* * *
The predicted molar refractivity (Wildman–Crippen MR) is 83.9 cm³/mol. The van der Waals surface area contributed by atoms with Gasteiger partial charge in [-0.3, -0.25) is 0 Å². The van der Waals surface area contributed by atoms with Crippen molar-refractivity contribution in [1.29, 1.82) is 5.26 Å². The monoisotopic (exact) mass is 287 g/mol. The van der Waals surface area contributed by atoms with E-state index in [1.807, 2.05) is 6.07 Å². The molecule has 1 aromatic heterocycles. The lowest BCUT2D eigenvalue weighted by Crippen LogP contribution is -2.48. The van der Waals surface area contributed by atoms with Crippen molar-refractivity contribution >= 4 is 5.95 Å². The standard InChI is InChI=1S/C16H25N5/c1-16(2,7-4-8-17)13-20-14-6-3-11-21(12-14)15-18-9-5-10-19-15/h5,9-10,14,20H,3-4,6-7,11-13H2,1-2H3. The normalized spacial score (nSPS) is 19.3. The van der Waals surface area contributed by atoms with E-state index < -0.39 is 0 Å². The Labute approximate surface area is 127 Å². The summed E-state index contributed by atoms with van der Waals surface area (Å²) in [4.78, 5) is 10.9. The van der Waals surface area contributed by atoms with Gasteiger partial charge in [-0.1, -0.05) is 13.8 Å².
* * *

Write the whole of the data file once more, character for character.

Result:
The predicted molar refractivity (Wildman–Crippen MR) is 83.9 cm³/mol. The van der Waals surface area contributed by atoms with Gasteiger partial charge in [-0.3, -0.25) is 0 Å². The van der Waals surface area contributed by atoms with Crippen molar-refractivity contribution in [1.29, 1.82) is 5.26 Å². The monoisotopic (exact) mass is 287 g/mol. The van der Waals surface area contributed by atoms with E-state index in [1.807, 2.05) is 6.07 Å². The molecule has 1 aromatic heterocycles. The lowest BCUT2D eigenvalue weighted by Crippen LogP contribution is -2.48. The van der Waals surface area contributed by atoms with Crippen molar-refractivity contribution >= 4 is 5.95 Å². The standard InChI is InChI=1S/C16H25N5/c1-16(2,7-4-8-17)13-20-14-6-3-11-21(12-14)15-18-9-5-10-19-15/h5,9-10,14,20H,3-4,6-7,11-13H2,1-2H3. The normalized spacial score (nSPS) is 19.3. The van der Waals surface area contributed by atoms with E-state index < -0.39 is 0 Å². The Labute approximate surface area is 127 Å². The summed E-state index contributed by atoms with van der Waals surface area (Å²) in [4.78, 5) is 10.9. The van der Waals surface area contributed by atoms with Gasteiger partial charge in [-0.1, -0.05) is 13.8 Å².